Most microphone and line cables will be around 22 to 26 awg. In quality line and microphone cables, gauge has very little to do with quality of sound. Smaller gauge results in a higher decibel loss, but in line and mic cables this loss is linear with respect to frequency (i.e. all tones from high to low are effected equally). It just means that a slider might have to be pushed up a tiny bit more. The worst effect of a bit too small a gauge here is a slightly higher noise floor. If you are going more than 300 feet, look for 22 AWG, otherwise I wouldnít sweat it. Other factors of construction are more important.

Speaker cables are a different story, but people still get carried away by size. You want to minimize the resistance in a speaker cable to keep the damping factor of the amplifier high. The more resistance in the cable, the less the amplifier can control the motion of the drivers. We want the woofers under control so the bass stays tight. But bigger and bigger gauge cable does not keep improving the sound once resistance is low enough. (It has been demonstrated by some that too much conductor size starts to make the sound worse. This is controversial, but easy to verify for oneself by stacking cables with banana plugs). Even if you have 4 ohm speakers, you donít need much more than 14 AWG cable for a 25 foot run. Double that length for an 8 ohm system. Quality and design is far more important.

Inductance

This is a measure of resistance to current in a cable. Inductance is sneaky, because it causes changes in current to lag behind voltage changes. It can cause a cable to behave like a smaller cable at some frequencies, or to act like a comb filter. Too much can cause disproportionate losses of the midrange and highs. Low inductance is better! (Yet another digression, co-axial and quad wired speaker cables have less inductance than typical parallel or twisted pair type.).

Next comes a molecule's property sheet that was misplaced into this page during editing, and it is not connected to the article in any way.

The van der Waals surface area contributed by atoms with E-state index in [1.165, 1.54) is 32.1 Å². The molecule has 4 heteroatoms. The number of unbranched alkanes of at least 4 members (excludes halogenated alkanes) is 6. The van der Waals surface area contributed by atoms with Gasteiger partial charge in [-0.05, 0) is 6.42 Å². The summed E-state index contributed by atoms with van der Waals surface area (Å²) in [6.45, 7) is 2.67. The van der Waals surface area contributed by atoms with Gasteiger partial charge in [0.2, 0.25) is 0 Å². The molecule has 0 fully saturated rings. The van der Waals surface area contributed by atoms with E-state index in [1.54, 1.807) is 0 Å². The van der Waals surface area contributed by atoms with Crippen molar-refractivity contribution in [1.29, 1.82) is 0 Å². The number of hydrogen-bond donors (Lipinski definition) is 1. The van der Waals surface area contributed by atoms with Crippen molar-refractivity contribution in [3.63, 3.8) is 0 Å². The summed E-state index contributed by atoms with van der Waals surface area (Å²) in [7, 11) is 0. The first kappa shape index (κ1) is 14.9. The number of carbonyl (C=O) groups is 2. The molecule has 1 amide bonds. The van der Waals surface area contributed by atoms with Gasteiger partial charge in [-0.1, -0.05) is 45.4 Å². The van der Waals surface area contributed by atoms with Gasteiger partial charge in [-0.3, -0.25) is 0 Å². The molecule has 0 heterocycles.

(Very) Basic Wiring

In unbalanced wiring the signal is carried in a single conductor, with the shield carrying the ground/return. The problem with this is that any noise that gets past the shield will be picked up and amplified by the system. In a balanced system, two conductors carry the signal, one positive and the other negative. If a noise is introduced, it affects both conductors equally. The positive and negative portions are then added together at the equipment end and therefore cancel out. (Mathematically N+ (-N)=0).

Instrument and guitar cables are generally unbalanced, so can only stretch a relatively short distance (typically 20 feet or so) before noise starts being audible.

The longer the cable, the more important balanced lines are. The benefits in an electrically noisy environment are often very audible even in short lengths. In professional equipment, always try to go balanced.

Conclusion

Cables matter and do affect the quality of your audio. I would recommend using balanced cables whenever possible. If noise reduction is the goal, use quad cables over twisted pair. Quality spiral shielding is great if there is little likelihood of substantial wear and tear on the cable. (Keep in mind that the rules for line cables and speaker cables are entirely different). Finally, look for hard engineering information derived from actual tests/data before spending a fortune on exotic cables. This is not to say that all more expensive cables should be rejected, only that you be sure of what you are buying before you give up the green.